May I write words more naked than flesh, stronger than bone, more resilient than sinew, sensitive than nerve.
I am a zealous fan of poetry. I especially admire its unrestricted ability to portray dreams and ideas through words and language that are manipulated entirely by the writer. Sappho is perhaps one of the most influential female poets, and her life is an epic poem of its own; historians and fans are presented with a notable impact, but to truly uncover her personal life, we must read between the lines and use her poems to uncover her identity. Sappho’s raw emotion and descriptive language were unusual in ancient Greek times, especially being authored by a female. From reading a few excerpts of her work, I was drawn even closer to the mysterious figure of Sappho.
Sappho was a Greek poet that originated from the island of Lesbos. She is a literary influence that is relatively untouched by modern society. Sappho is revered for the beauty of her writing style, which presents itself in emotional poems about love written in a lyrical, song-like form. Sappho garnered admiration to the point of earning praise from prominent Greek scholars and cultural revolutionaries. Plato, an ancient Greek philosopher, named her the “tenth muse”. Her poetry remains in the grips of scholars through the form of fragments, as most of her work has been lost, or even burned by the Catholic church in the 1000s due to its promiscuity and expression of love. In spite of Sappho’s archaic, ancient life, her poetry proves to be influential as scholars still speculate over her life today.
Fragments of her Poetry
Sappho and I share a love for language and literature. Sappho utilized her gift for poetry to tell stories, but most importantly, she told stories that were personal and individualistic, in contrast to the glorified stories of epic Greek gods that prevailed over most literature at the time. As gifted learners with a proclivity for language and emotion, we share a passion for human emotions that manifests itself in our behaviour and in our work. Sappho’s poems were songs of the human heart, often about heartbreak and the joys of love. I aspire to emulate Sappho’s authentic expression of herself in her writing. Sappho’s work was the product of her own creativity and bravery. Sappho exemplifies my goals to be fearless in my identity and to use my strengths to create works that contribute to the artistic valour of the society I live in.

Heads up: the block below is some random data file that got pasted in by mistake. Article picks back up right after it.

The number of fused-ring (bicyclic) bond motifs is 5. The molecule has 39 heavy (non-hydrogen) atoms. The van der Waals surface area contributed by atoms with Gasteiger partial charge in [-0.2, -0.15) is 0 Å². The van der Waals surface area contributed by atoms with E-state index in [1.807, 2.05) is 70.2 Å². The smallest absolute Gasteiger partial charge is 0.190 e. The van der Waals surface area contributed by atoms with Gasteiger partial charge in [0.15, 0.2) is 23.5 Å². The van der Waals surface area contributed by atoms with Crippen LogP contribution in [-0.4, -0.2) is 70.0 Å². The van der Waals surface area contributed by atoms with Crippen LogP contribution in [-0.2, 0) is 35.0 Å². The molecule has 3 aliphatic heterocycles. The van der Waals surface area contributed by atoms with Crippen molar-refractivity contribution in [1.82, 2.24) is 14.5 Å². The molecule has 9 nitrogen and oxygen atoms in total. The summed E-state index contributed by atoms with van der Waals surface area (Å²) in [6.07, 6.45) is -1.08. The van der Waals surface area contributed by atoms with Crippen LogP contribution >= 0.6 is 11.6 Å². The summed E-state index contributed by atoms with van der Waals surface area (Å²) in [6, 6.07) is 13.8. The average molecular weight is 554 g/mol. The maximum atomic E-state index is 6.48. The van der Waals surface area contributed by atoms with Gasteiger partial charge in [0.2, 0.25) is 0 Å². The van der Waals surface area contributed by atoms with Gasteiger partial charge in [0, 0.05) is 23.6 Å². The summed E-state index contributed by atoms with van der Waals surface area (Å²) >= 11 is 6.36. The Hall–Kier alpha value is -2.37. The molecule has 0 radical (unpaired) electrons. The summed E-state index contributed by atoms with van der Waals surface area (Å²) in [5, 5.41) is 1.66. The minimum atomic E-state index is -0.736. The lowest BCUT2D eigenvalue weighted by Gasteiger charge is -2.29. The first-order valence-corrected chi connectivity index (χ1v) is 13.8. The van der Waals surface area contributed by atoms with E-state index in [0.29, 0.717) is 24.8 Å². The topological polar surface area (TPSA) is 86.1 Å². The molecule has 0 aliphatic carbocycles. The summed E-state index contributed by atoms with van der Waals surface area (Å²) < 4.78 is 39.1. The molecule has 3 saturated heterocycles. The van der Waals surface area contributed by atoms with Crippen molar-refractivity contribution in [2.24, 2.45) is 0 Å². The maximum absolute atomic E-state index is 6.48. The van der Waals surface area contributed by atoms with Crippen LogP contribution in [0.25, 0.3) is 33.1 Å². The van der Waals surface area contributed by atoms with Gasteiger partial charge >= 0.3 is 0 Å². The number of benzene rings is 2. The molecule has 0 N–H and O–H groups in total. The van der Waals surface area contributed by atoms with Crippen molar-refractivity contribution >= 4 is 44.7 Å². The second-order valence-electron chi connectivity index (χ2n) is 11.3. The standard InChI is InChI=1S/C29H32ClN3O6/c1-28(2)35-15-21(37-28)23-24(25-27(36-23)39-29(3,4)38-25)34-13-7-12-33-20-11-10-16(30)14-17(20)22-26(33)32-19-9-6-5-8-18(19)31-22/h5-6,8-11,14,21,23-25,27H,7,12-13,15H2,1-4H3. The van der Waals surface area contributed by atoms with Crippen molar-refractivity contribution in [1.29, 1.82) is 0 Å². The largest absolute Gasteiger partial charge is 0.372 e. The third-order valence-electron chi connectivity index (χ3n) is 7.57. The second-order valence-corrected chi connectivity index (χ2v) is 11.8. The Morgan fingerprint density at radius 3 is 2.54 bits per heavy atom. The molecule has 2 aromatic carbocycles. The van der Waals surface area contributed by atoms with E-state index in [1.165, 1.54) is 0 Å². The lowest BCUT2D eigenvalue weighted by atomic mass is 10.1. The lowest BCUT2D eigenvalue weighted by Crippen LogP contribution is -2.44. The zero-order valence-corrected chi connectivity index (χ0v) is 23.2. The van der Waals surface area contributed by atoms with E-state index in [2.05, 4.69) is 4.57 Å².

There are some key differences that may hinder my ability to fully put myself in the role of Sappho and her life story. I’ll try to focus on the similarities in our personalities and creative struggles during my speech.
||Aristocratic family – valued luxury
The eminence Sappho represents is attributed to both her personal rebellion and the nature of her writing. Sappho was exiled to Sicily for her political views and was heavily scrutizined by following Christian generations, with comedic plays being created about her. Sappho wrote clearly about personal stories and messages addressed to her loved ones, straying away from the epic, ceremonial poetry written by poets such as Homer. Sappho’s innovative style is now adapted as the Sapphic stanza, a stanza that follows a specific meter similar to Sappho’s in her own writing. She lived as a free spirit, reflective in the cries of her poetry.
Scholars and academics are still trying to uncover many details about Sappho’s life nearly 3,000 years later after her death. Our pursuit of knowledge concerning Sappho proves that she has left a clear mark in our universe and the world of creative expression.
Sappho lived in a time in which women in city-states had little to no rights. There were severe restrictions on women’s laws; they were unable to conduct business or sustain their own lives. Educational facilities were separated by gender to tailor schools to the specific gender’s needs. Sappho transcended all expectations by employing her own academic talent and was eventually praised by all members of Greek society, even being featured on paintings, coins, and art.
Sappho is worth studying because she remains a literary influence and an icon in the field of humanities – yet when I asked my peers and parents about her, nearly no one knew who she was. Sappho’s fragmented life and impeccable poetry can teach us how to express ourselves fully and passionately, through words and language that resonate the most with our individualistic desires.
For the next part of my eminent study, I hope to grow more comfortable with reading her poetry and writing. I’ll start to look into poetry foundations or journalists that have written pieces on her, and I’ll try to contact them for an interview.
Someone will remember us, I say; even in another time.